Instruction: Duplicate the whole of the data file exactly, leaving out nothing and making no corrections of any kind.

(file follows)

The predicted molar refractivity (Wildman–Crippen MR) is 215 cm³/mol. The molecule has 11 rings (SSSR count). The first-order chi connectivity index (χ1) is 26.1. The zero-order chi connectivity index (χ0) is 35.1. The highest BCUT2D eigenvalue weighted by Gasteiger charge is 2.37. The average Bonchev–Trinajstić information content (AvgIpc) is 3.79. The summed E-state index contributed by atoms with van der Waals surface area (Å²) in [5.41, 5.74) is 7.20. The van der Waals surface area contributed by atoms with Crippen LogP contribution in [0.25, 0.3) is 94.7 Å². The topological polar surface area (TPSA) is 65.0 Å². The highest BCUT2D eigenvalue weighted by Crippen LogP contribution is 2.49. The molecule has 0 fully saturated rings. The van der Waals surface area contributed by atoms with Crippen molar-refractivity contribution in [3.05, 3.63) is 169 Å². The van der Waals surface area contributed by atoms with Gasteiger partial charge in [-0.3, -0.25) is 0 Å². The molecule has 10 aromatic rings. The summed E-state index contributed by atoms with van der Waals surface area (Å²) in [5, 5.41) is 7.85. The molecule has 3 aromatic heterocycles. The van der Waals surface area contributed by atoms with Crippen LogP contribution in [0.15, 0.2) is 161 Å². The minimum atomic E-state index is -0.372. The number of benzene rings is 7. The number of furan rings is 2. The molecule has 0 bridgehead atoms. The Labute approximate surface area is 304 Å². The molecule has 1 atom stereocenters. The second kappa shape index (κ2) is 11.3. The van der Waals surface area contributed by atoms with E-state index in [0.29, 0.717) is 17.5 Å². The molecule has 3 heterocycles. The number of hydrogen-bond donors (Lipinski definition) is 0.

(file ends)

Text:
The predicted molar refractivity (Wildman–Crippen MR) is 215 cm³/mol. The molecule has 11 rings (SSSR count). The first-order chi connectivity index (χ1) is 26.1. The zero-order chi connectivity index (χ0) is 35.1. The highest BCUT2D eigenvalue weighted by Gasteiger charge is 2.37. The average Bonchev–Trinajstić information content (AvgIpc) is 3.79. The summed E-state index contributed by atoms with van der Waals surface area (Å²) in [5.41, 5.74) is 7.20. The van der Waals surface area contributed by atoms with Crippen LogP contribution in [0.25, 0.3) is 94.7 Å². The topological polar surface area (TPSA) is 65.0 Å². The highest BCUT2D eigenvalue weighted by Crippen LogP contribution is 2.49. The molecule has 0 fully saturated rings. The van der Waals surface area contributed by atoms with Crippen molar-refractivity contribution in [3.05, 3.63) is 169 Å². The van der Waals surface area contributed by atoms with Gasteiger partial charge in [-0.3, -0.25) is 0 Å². The molecule has 10 aromatic rings. The summed E-state index contributed by atoms with van der Waals surface area (Å²) in [5, 5.41) is 7.85. The molecule has 3 aromatic heterocycles. The van der Waals surface area contributed by atoms with Crippen LogP contribution in [0.15, 0.2) is 161 Å². The minimum atomic E-state index is -0.372. The number of benzene rings is 7. The number of furan rings is 2. The molecule has 0 bridgehead atoms. The Labute approximate surface area is 304 Å². The molecule has 1 atom stereocenters. The second kappa shape index (κ2) is 11.3. The van der Waals surface area contributed by atoms with E-state index in [0.29, 0.717) is 17.5 Å². The molecule has 3 heterocycles. The number of hydrogen-bond donors (Lipinski definition) is 0.